Menella Bute Smedley

The Vow of Cortes

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Word was brought where Cortes lay
On the shores of Coronzel,
That, pent from the blessed light of day
And the free breath of generous air,
A band of Christians captive were
In the hands of the Indians fell.
Up rose in wrath that leader brave,
And sware by holy cross,
Never to rest by land or wave
Till he had loosed each captive's chain;
So did his gallant heart disdain
Death, danger, woe, or loss.
Eight weary days and nights he stayed
On the shores of Coronzel;
Far and wide his messengers strayed,
Oft they went and oft return'd,
But nought of that sad band they learn'd
In the hands of the Indians fell.
And all this while the wind was foul,
The sky was stern and dark,
Dark as a despot's threatening scowl!
But on the ninth bright morning, lo,
The wind blows fair for Mexico,
Wooing each idle bark.

The skies are lucid, clear, and smooth,
As a sleeping infant's cheek,
The breeze is like the voice of youth,
The sea is like a maiden's smile,
Sparkling and gay, yet shy the while,
On lips afraid to speak.
Sighing o'er dreams of fame withheld,
Stood Cortes on the shore,
His fiery heart within him swelled
When he saw his good ships slothfully
Cradled on that rocking sea,—
“Unmoor!” he cried, “unmoor!
A weary time have we tarried now,
But the fruitless search is o'er”
(Ah, couldst thou thus forget thy vow?)—
“'Twere sin to lose this favouring breeze,
'Twere shame to scorn these courteous seas,
Unmoor, my men, unmoor!”
Merrily rustled each flapping sail
Unfurling as it met
The cool caress of the buoyant gale;
And merrily shouted the seamen brave
As their light barks crested each dancing wave,
And the vow they all forget!
But scarce a league did that gay band sail
When the sky was overcast,
And the good ships reel'd in the clashing hail;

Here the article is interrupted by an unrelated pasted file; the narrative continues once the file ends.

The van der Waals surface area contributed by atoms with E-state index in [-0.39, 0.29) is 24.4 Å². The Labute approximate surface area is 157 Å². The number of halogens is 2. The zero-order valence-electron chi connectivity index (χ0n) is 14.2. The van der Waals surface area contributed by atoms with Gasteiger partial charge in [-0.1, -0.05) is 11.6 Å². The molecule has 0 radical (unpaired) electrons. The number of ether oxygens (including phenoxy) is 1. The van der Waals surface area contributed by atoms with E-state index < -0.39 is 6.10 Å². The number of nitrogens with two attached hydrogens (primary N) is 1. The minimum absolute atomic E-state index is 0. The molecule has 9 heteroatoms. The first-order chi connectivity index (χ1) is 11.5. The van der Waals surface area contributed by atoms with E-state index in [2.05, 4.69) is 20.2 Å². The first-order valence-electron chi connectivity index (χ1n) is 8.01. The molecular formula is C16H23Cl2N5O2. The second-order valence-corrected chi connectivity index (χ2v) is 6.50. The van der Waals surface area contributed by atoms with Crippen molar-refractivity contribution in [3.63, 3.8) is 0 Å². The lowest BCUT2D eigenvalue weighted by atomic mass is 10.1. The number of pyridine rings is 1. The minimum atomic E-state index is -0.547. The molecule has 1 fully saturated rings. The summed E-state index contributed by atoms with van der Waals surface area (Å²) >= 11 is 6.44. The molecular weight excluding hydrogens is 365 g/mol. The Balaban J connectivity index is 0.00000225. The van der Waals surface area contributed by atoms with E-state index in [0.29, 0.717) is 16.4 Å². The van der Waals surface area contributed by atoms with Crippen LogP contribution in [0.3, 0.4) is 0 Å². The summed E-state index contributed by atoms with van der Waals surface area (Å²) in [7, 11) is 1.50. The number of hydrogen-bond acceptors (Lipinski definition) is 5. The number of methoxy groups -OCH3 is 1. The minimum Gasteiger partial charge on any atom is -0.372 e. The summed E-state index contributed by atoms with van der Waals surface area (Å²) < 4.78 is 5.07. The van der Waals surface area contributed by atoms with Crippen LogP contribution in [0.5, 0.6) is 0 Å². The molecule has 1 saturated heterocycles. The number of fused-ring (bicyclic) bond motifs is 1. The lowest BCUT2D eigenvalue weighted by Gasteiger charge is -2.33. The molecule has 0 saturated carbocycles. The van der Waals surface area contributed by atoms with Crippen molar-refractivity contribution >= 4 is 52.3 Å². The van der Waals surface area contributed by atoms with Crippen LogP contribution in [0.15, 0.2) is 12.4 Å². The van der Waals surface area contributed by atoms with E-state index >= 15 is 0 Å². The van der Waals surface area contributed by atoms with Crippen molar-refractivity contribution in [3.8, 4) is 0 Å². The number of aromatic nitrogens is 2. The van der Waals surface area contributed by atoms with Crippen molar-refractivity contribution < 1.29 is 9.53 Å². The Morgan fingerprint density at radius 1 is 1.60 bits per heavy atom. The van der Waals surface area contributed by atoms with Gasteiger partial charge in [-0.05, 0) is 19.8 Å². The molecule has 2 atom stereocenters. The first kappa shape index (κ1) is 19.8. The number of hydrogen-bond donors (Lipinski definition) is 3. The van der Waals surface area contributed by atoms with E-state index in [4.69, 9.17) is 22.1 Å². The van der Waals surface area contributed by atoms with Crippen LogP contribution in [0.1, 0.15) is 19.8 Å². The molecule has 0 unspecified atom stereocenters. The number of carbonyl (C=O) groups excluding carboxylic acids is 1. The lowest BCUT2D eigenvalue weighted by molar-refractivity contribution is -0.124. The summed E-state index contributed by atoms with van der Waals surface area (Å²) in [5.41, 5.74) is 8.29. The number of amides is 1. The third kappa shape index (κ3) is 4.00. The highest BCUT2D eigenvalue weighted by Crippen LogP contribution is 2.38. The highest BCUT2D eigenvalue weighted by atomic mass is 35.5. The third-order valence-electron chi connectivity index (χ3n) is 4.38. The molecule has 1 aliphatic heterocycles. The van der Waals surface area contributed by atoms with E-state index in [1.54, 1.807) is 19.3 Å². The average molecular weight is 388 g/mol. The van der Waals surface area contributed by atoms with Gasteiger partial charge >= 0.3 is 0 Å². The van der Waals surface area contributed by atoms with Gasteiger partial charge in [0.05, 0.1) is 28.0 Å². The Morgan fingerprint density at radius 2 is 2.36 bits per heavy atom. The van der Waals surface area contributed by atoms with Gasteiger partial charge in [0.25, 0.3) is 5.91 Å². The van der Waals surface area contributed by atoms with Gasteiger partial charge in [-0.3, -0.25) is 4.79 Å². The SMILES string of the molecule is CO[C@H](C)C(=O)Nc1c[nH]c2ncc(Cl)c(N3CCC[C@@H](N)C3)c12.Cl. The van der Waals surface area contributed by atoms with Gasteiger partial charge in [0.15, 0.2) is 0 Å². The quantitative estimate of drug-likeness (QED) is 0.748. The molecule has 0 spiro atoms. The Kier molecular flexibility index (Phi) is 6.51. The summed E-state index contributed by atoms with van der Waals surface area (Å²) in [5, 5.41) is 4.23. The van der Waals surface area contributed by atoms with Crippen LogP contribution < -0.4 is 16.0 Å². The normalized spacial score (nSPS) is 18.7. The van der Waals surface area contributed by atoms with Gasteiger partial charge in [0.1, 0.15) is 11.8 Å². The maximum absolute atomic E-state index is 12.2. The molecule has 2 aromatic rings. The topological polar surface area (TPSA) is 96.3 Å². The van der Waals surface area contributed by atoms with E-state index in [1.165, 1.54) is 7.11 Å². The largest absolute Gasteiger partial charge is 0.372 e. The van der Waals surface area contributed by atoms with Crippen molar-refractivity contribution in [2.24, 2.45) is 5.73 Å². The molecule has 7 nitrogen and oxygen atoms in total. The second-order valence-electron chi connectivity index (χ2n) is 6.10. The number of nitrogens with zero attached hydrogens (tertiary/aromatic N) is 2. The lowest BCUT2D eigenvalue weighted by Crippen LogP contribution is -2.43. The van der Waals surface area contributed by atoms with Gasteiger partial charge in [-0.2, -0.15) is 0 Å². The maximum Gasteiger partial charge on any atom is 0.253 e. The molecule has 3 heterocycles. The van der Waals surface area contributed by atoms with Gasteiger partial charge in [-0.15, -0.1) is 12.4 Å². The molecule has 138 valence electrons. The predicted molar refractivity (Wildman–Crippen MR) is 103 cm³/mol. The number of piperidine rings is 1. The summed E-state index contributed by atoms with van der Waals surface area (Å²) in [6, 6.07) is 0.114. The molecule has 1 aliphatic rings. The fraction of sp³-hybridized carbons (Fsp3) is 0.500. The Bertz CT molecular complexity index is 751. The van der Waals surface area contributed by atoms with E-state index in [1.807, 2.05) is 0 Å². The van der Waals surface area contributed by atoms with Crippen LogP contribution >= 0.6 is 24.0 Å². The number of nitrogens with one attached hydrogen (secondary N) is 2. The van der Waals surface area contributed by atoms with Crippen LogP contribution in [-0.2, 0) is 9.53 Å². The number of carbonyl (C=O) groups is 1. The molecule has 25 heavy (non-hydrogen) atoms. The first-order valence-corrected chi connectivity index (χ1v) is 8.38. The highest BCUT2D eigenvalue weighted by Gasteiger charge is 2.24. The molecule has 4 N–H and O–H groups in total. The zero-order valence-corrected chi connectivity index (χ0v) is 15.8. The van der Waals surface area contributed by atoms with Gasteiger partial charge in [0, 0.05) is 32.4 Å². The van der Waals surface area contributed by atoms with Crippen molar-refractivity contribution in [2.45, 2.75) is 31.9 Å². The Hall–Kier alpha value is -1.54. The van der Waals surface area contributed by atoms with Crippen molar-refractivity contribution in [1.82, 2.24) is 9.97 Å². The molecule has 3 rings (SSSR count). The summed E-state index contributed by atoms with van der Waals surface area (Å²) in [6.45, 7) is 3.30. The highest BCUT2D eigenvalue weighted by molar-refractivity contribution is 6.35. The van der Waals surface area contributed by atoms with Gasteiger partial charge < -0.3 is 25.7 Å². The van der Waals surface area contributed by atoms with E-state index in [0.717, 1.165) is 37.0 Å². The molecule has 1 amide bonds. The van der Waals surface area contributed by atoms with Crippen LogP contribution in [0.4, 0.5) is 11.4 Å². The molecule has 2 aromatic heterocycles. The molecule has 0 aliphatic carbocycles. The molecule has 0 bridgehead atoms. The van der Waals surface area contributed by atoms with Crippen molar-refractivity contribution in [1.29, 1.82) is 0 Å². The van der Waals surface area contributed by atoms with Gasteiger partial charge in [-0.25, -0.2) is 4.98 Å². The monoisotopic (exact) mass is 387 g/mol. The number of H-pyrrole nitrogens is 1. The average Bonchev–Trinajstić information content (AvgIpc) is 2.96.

“Courage, my hearts!” quoth Cortes then,
“It shall never be said that Spanish men
Were scared by an adverse blast!”

The heavens grew blacker as he spake,
And their course they could not keep
Save for the flashes blue that brake
Like serpents of fire from the sable sky,
While they hear the shrill wind's startled cry,
And the roar of the stormy deep.
But the leader's voice through wind and wave
Rose calm, and clear, and bold;
“Hurrah, my mates! the storm we brave!
Stand to your posts like men!” But hark!
A cry of terror shakes the bark,
“There's water in the hold!”
And to and fro on the slippery deck,
And up and down the stair,
Came faces full of woe and wreck,
With staring eye and whitened lip,
Hurrying about the fated ship
In purposeless despair!
“Put back, put back, to Coronzel!”
Cried the chief in sudden awe,
“Put back, put back,—we did not well!”
For his mighty heart was humbled now,
And he bethought him of his vow,
And the hand of God he saw.
Then labouring in that dreadful sea,
Through many an hour of fear,
The groaning bark moved doubtfully—
Oh, weary men, but glad they were
When they felt the land-breeze stir their hair,
And they saw the coast appear!

Bold Cortes stood upon the shore
When morning glimmer'd bright;
The frenzy of the storm was o'er,
And he saw the calm blue waters lie
Under a cloudless canopy,
Curling in waves of light.
A boat, a boat from Yucatan!
It sprang before the wind;
And thence there stepp'd a white-hair'd man!
But not from age that hue of snow;
He walk'd with wavering steps and slow,
Like one whose eyes were blind.
Eager around his path they crowd,
In wild but earnest glee;
They clasp his hand, they shout aloud;
For this was one of that sad throng,
Pining 'mid pitiless Indians long,
And now at last set free.
But a wondering, troubled countenance
That white-hair'd stranger's seems,
Like a young child's uncertain glance
When reason dawns upon its heart,
Not understood as yet, but part
Of vague departing dreams.
“Come I to Christian men?” he said,
In eager tones but weak;
“Eight years have blanch'd this weary head,
And all the time I have not heard
The sound of one familiar word!
If ye be Christians, speak!

My brethren were around me slain,
And I was spared alone;
But I have suffer'd want and pain,
A captive's grief, an exile's woe;
What marvel that this early snow
Upon my head is strown?
A humble priest of God am I,
And I have kept my vow;
I saw, in speechless agony,
All that I loved on earth depart,
And pray'd but for a stainless heart:
Thank God, I have it now!”
Around that holy man they stood,
A hush'd and reverent band;
They wept, those soldiers stern and rude,
As long-unwonted words he spake,
And blest them all for Jesus' sake,
Lifting his wasted hand.
Strangely and long did Cortes gaze
Upon that stranger's face;
They had been friends in earlier days,
And now his lips half doubting frame
The sounds of a forgotten name,—
Behold how they embrace!
And Cortes seems a boy again,
Life's guilty paths unknown;
For many a change and many a stain
Have fallen upon him since they met;
Much hath his hand with blood been wet,
And hard his heart hath grown.
All laden with the sins of years,
He kneels upon the sod;
He kneels and weeps! oh, precious tears!
The good man bends beside him there;
And well we know a righteous prayer
Availeth much with God!

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Menella Bute Smedley